Learn more about CCRLS
Reading recommendations from Novelist
Online learning resources
Cover image for Don't spill the beans!
Don't spill the beans!
Other title(s):
Do not spill the beans!

1st ed.
Publication Information:
New York : Greenwillow Books, ©2010.
Physical Description:
1 volume (unpaged) : color illustrations ; 27 cm
A bear tries hard to keep a birthday surprise a secret.
Reading Level:


Call Number

On Order



Bear's got a secret.

What could it be?

Could it have something to do with you?

Reviews 5

School Library Journal Review

PreS-Bear has a secret he keeps from readers, but he goes around blabbing it, telling it, and blurting it to all of his animal friends. His secret has something to do with the set of cards and gift-wrapped box he's hiding behind his back. This would be a fun book to share with preschoolers on their birthday because the cub is the center of attention and, at the end of the story, the cards are revealed to spell out "Happy Birthday" and the box to be holding a cake. The cards the animals hold up give youngsters the opportunity to learn letters and colors, and the candles on the cake can be used for counting practice. The story is told in short rhyming sentences of large, colorful, hand-lettered text. The ink and acrylic paint illustrations depict cheerfully clothed animals with expressive faces. Both text and artwork are set against generous white space. Best read one-on-one, this title is a good first purchase for libraries needing picture books on birthdays.-Tanya Boudreau, Cold Lake Public Library, AB, Canada (c) Copyright 2010. Library Journals LLC, a wholly owned subsidiary of Media Source, Inc. No redistribution permitted.

Publisher's Weekly Review

The cast from last year's Read It, Don't Eat It! is back, albeit with a much slighter premise in tow. Bear has a secret and can't keep it quiet ("Don't spill the beans!/ Don't let it slip!/ Don't give it away!/ Just button your lip!"). Given that Schoenherr did such a great job putting a fun spin on sensible-but-boring rules for handling books in his previous picture book, readers (and grownups) may be surprised by the direction this story takes. The narrator quickly changes gears and gives Bear permission to tell all to everyone he knows: "Blurt it to Turtle./ Also Baboon./ Blab it to Rabbit./ Alert Raccoon." This chain of confidences ends on the final spread, where the secret is revealed: a "Happy Birthday" wish for the reader. Once again, Schoenherr's vintage-styled animal portraits are wholly endearing; he's particularly good at giving very big animals (the hippo, elephant, and kangaroo) the earnest mannerisms of very small children. But the slender plot and highly specific punch line offer little to anyone who isn't being feted in the near future. Up to age 4. (Mar.) (c) Copyright PWxyz, LLC. All rights reserved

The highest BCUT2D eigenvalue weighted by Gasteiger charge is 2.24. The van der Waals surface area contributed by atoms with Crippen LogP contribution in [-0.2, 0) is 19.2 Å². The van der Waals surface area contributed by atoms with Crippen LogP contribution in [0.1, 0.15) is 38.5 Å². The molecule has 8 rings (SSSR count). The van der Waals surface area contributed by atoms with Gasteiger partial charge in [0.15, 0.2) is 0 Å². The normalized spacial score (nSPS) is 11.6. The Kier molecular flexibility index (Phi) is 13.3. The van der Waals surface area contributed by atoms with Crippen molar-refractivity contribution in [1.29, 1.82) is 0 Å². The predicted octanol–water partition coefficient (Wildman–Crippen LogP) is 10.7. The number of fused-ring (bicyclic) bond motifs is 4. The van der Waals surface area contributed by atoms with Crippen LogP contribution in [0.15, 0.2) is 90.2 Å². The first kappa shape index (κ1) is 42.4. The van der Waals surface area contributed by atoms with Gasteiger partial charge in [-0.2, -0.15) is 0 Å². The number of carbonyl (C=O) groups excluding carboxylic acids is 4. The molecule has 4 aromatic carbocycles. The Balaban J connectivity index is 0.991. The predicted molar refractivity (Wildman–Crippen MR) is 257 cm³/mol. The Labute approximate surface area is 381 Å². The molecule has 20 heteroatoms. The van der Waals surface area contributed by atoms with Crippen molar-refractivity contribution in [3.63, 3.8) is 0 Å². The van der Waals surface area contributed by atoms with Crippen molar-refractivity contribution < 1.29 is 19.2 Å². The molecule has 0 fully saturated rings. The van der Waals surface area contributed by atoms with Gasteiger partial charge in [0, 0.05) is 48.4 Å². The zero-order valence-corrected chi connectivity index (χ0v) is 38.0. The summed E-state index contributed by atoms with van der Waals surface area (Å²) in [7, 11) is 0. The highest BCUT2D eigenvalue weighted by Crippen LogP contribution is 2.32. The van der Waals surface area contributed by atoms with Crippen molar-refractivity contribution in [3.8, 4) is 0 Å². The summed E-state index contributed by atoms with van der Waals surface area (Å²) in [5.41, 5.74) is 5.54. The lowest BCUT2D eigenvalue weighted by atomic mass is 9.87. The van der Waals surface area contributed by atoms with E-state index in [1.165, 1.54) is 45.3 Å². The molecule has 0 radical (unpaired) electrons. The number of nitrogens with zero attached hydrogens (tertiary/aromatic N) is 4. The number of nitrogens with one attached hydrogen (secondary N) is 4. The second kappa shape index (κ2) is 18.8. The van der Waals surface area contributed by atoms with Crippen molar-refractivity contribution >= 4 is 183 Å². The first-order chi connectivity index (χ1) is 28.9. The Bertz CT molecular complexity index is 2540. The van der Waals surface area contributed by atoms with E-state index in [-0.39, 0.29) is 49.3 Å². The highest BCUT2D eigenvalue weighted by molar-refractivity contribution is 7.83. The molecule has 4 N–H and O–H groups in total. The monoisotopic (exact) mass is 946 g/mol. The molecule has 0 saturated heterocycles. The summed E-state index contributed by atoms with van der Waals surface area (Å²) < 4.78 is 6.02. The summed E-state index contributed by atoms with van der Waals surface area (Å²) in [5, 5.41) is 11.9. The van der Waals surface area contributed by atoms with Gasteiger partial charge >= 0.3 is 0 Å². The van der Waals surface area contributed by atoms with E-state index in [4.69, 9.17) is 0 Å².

Horn Book Review

A bear cub can't resist sharing a secret with friends ("Tip off Hippo. / Break it to Bat. / Leak it to Beaver, to Lemur, to Cat!") and, finally, with the reader: the animals brandish letters spelling out "Happy birthday to you!" The endearing illustrations in this birthday card of a book feature animals, big and small, dressed in preschooler attire. (c) Copyright 2010. The Horn Book, Inc., a wholly owned subsidiary of Media Source, Inc. No redistribution permitted. All rights reserved.

Kirkus Review

"What's THAT, Bear? / Don't spill the beans! / Don't let it slip! / Don't give it away! / Just button your lip!" Bear has a brightly colored box, but he is having a difficult time keeping its contents a secret. So he tells Elephant and Toucanand one by one, one animal leads to another. He tips off Hippo and blabs to Rabbit. Before long everyone knows. Everyone but the readers, that is. "Well, Bear, / THAT was fun, / but didn't you / forget someone?" When he and his pals spell it out, it's a special wish about a very special day. Schoenherr's vibrantly dressed, wide-eyed animals are expressive, and each is overjoyed to be in on the secret. The ink-and-acrylic illustrations hearken back to the Golden Books of days long gone, and the big, friendly, hand-lettered text makes this ideal for doing double duty as a beginning reader for those just learning to sound out their letters and put together words. Great for storytimes on secrets or as a special birthday gift. (Picture book. 1-4) Copyright Kirkus Reviews, used with permission.

Booklist Review

Schoenherr's latest picture book stars a sweet-looking bear resembling Corduroy, only taller, with bigger ears, and in overalls that are actually securely fastened. Told in playful rhymes in big typeface, the text is, notwithstanding the title, all about Bear spilling the beans. On the first pages, Bear is shown trying to hide a big wrapped box behind him. He covers his mouth with his paw as the narrator urges him not to let it slip. When he falls down from the effort, the narrator gives in: Can't bear it? / Can't hold it tight? / Need to share it? / Oh . . . all right . . . From here follows a lively roll call: Blurt it to Turtle. / Also Baboon. / Blab it to Rabbit. / Alert Raccoon. Set against white space, Schoenherr's utterly charming illustrations feature expressive animals in bright polka-dot and striped clothing, listening attentively to bear's secret. It all leads up to a big happy-birthday message to the reader, but children will want to revisit this more often than once a year.--Nolan, Abby Copyright 2010 Booklist